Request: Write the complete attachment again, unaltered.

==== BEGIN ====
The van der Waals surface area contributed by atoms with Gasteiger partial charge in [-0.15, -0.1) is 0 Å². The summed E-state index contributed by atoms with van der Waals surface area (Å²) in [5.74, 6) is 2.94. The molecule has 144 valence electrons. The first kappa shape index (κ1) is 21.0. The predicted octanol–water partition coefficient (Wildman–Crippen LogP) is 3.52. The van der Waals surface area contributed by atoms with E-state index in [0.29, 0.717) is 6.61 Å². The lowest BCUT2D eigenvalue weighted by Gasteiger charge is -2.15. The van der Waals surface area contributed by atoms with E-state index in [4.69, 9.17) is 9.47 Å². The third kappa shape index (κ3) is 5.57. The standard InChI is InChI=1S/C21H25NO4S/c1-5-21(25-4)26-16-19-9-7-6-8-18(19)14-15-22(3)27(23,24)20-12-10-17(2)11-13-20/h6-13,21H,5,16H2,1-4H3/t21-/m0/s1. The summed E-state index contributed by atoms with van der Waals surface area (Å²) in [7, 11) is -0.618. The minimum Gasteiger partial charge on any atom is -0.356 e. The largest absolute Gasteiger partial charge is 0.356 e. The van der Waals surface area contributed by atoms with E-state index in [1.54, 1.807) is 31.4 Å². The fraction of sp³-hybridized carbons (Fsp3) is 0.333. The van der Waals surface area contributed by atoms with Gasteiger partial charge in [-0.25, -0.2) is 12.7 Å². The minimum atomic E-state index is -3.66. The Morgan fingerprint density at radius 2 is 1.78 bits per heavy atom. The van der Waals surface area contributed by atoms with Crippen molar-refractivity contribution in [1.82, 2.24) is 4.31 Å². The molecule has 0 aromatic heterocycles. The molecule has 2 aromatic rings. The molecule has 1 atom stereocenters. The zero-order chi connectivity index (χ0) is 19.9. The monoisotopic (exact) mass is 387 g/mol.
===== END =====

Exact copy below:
The van der Waals surface area contributed by atoms with Gasteiger partial charge in [-0.15, -0.1) is 0 Å². The summed E-state index contributed by atoms with van der Waals surface area (Å²) in [5.74, 6) is 2.94. The molecule has 144 valence electrons. The first kappa shape index (κ1) is 21.0. The predicted octanol–water partition coefficient (Wildman–Crippen LogP) is 3.52. The van der Waals surface area contributed by atoms with E-state index in [0.29, 0.717) is 6.61 Å². The lowest BCUT2D eigenvalue weighted by Gasteiger charge is -2.15. The van der Waals surface area contributed by atoms with E-state index in [4.69, 9.17) is 9.47 Å². The third kappa shape index (κ3) is 5.57. The standard InChI is InChI=1S/C21H25NO4S/c1-5-21(25-4)26-16-19-9-7-6-8-18(19)14-15-22(3)27(23,24)20-12-10-17(2)11-13-20/h6-13,21H,5,16H2,1-4H3/t21-/m0/s1. The summed E-state index contributed by atoms with van der Waals surface area (Å²) in [7, 11) is -0.618. The minimum Gasteiger partial charge on any atom is -0.356 e. The largest absolute Gasteiger partial charge is 0.356 e. The van der Waals surface area contributed by atoms with E-state index in [1.54, 1.807) is 31.4 Å². The fraction of sp³-hybridized carbons (Fsp3) is 0.333. The van der Waals surface area contributed by atoms with Gasteiger partial charge in [-0.25, -0.2) is 12.7 Å². The minimum atomic E-state index is -3.66. The Morgan fingerprint density at radius 2 is 1.78 bits per heavy atom. The van der Waals surface area contributed by atoms with Crippen molar-refractivity contribution in [1.82, 2.24) is 4.31 Å². The molecule has 0 aromatic heterocycles. The molecule has 2 aromatic rings. The molecule has 1 atom stereocenters. The zero-order chi connectivity index (χ0) is 19.9. The monoisotopic (exact) mass is 387 g/mol.